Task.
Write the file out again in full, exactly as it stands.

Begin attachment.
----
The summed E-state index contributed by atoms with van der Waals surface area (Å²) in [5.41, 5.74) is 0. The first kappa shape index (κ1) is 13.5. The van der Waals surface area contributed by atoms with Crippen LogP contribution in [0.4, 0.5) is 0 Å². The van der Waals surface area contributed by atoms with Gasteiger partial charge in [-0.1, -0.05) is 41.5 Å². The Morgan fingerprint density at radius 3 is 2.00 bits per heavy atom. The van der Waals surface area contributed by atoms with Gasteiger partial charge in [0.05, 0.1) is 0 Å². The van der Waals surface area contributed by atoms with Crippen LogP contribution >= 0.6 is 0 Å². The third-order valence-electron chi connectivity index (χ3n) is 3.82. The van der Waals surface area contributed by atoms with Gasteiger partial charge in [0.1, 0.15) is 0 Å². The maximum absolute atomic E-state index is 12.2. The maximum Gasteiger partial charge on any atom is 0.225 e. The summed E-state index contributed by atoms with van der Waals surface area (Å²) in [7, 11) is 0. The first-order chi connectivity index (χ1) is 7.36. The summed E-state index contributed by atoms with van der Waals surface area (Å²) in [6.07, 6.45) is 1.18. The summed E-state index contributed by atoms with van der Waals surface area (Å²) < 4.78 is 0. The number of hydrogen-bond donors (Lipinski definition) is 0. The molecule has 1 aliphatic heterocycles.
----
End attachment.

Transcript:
The summed E-state index contributed by atoms with van der Waals surface area (Å²) in [5.41, 5.74) is 0. The first kappa shape index (κ1) is 13.5. The van der Waals surface area contributed by atoms with Crippen LogP contribution in [0.4, 0.5) is 0 Å². The van der Waals surface area contributed by atoms with Gasteiger partial charge in [-0.1, -0.05) is 41.5 Å². The Morgan fingerprint density at radius 3 is 2.00 bits per heavy atom. The van der Waals surface area contributed by atoms with Gasteiger partial charge in [0.05, 0.1) is 0 Å². The van der Waals surface area contributed by atoms with Crippen LogP contribution >= 0.6 is 0 Å². The third-order valence-electron chi connectivity index (χ3n) is 3.82. The van der Waals surface area contributed by atoms with Gasteiger partial charge in [0.1, 0.15) is 0 Å². The maximum absolute atomic E-state index is 12.2. The maximum Gasteiger partial charge on any atom is 0.225 e. The summed E-state index contributed by atoms with van der Waals surface area (Å²) in [7, 11) is 0. The first-order chi connectivity index (χ1) is 7.36. The summed E-state index contributed by atoms with van der Waals surface area (Å²) in [6.07, 6.45) is 1.18. The summed E-state index contributed by atoms with van der Waals surface area (Å²) < 4.78 is 0. The number of hydrogen-bond donors (Lipinski definition) is 0. The molecule has 1 aliphatic heterocycles.